No Cabbage. No Kimchi. Crisis. : The Two-Way A dearth of Napa cabbage, the main ingredient in Kimchi, is causing panicked shopping, price gouging, even theft as people desperately try to score a kimchi fix.
NPR logo No Cabbage. No Kimchi. Crisis.

No Cabbage. No Kimchi. Crisis.

Hundreds of citizens line up to subsidized Napa cabbages at Woorim Market in Seoul, South Korea, Tuesday, Oct. 5, 2010. Ahn Young-joon/AP hide caption

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Ahn Young-joon/AP

A shortage of Napa cabbage, the main ingredient in the spicy dish, is causing prices to soar, fights to break out, and government subsidies.

Seeking an immediate substitute, the government temporarily suspended tariffs on Chinese-imported cabbage and other produce this week, part of a plan to rush an additional 100 tons of the staple into supermarkets and stores. The Seoul city government, meanwhile, is providing the busiest markets with 300,000 heads of Napa cabbage at just 70 percent of the market price — enough to feed 10,000 households.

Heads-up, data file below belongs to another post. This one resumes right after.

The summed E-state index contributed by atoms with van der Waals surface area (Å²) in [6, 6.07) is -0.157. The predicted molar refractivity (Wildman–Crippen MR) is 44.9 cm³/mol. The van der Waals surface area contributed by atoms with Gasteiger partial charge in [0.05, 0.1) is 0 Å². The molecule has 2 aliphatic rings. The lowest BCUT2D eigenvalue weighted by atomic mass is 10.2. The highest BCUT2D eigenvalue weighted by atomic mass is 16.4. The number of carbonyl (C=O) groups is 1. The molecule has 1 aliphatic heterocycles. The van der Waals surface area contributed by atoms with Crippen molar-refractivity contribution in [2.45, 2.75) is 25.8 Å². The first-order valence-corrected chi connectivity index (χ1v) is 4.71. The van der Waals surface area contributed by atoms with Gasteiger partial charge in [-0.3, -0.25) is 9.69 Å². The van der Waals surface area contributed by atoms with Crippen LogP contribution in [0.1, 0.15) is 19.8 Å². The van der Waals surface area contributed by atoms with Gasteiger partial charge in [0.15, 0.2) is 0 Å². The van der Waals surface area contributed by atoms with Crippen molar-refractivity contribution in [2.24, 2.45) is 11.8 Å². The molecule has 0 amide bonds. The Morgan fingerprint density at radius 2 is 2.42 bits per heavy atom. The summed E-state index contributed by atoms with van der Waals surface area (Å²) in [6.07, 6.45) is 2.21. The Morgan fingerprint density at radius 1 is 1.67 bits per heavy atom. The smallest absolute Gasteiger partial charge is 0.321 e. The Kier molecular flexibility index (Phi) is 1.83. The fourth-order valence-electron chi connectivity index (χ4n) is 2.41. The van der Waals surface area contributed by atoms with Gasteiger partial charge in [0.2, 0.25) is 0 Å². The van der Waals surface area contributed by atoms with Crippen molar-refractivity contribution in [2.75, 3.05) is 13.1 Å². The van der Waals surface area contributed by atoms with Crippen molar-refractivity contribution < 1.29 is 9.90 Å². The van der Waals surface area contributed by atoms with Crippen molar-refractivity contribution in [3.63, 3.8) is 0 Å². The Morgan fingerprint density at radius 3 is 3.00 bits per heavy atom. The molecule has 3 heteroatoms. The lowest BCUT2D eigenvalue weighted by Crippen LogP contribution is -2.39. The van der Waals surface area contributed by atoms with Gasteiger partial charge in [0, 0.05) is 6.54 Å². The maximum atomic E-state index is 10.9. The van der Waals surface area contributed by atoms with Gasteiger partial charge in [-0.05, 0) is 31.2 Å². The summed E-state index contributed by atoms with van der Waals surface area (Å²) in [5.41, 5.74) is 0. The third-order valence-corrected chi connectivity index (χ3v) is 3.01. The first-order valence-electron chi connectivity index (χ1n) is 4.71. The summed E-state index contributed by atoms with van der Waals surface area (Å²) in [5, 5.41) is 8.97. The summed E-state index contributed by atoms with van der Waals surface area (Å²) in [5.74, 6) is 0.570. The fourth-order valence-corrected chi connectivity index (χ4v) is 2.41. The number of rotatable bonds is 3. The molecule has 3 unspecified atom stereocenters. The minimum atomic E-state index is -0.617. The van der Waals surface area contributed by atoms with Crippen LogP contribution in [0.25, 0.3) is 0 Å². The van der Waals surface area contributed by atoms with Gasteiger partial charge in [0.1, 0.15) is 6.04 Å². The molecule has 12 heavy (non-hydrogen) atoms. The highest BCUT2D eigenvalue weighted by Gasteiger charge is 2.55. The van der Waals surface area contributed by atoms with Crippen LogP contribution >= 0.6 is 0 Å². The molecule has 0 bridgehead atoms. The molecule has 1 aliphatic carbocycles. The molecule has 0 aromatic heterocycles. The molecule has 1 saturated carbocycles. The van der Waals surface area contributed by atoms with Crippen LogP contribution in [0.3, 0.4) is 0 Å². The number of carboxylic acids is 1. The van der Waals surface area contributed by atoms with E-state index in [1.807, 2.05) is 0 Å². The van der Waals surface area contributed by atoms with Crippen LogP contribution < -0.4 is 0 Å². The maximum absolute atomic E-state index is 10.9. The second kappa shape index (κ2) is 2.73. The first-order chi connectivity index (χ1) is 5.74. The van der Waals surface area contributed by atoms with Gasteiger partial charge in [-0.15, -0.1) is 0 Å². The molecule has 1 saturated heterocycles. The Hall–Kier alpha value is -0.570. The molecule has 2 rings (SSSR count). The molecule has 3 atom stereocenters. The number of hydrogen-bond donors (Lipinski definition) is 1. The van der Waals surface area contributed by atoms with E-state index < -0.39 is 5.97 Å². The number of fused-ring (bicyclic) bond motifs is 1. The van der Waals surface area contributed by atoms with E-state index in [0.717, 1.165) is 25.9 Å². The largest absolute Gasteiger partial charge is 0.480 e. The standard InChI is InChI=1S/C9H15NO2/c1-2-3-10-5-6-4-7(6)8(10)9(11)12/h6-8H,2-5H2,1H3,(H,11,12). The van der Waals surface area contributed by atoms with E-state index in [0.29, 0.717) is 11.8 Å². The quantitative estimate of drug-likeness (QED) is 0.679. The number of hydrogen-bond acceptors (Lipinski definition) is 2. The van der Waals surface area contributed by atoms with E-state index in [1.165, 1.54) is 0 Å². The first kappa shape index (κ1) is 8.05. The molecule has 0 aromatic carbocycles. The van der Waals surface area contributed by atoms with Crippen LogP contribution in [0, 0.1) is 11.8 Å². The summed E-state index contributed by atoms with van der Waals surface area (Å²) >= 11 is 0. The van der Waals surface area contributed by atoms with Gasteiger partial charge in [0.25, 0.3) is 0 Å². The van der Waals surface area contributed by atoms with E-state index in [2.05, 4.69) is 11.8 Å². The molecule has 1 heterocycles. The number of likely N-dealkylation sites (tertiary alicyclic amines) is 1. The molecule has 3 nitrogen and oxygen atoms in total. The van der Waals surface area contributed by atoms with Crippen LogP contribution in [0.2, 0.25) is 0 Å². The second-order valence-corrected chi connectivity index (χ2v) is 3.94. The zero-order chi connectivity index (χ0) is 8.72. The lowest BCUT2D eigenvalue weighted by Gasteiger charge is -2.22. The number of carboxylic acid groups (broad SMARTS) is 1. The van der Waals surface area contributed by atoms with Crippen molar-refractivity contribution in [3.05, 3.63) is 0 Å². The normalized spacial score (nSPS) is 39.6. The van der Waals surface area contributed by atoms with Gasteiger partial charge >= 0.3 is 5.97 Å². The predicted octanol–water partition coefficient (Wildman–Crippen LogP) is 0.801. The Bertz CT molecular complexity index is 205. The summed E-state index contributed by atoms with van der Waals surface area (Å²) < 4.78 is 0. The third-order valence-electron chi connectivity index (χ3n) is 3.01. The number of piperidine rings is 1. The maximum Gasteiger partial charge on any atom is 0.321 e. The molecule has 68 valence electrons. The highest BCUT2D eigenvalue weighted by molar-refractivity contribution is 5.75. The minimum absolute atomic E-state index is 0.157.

Kimchi, made of cabbage fermented in white radish, garlic and chili paste seasoning, is low in calories and rich in vitamins. It is so ubiquitous in South Korea that it is provided as a free side dish in all local restaurants from steakhouses and Chinese restaurants to pizzerias.

I'm trying to think of an American equivalent, and I can't. Maybe if we ran out of potatoes. But probably not even then. If you have Korean friends, ask them about it. The look of horror alone communicates the desperation.

One man was arrested Sunday for allegedly stealing 10 head of cabbage from a field in South Korea's northeastern Gangwon province, local police said.

"I could see why he did it," Kim Chang-wan, a Seoul businessman, said Monday of the alleged theft. "I have to get my kimchi fix with every meal or I'm not completely satiated," he said.

The best response I've seen on twitter is "It's okay. At least we have Starcraft 2." For those of you who don't know, playing the new video game is a professional sport in South Korea.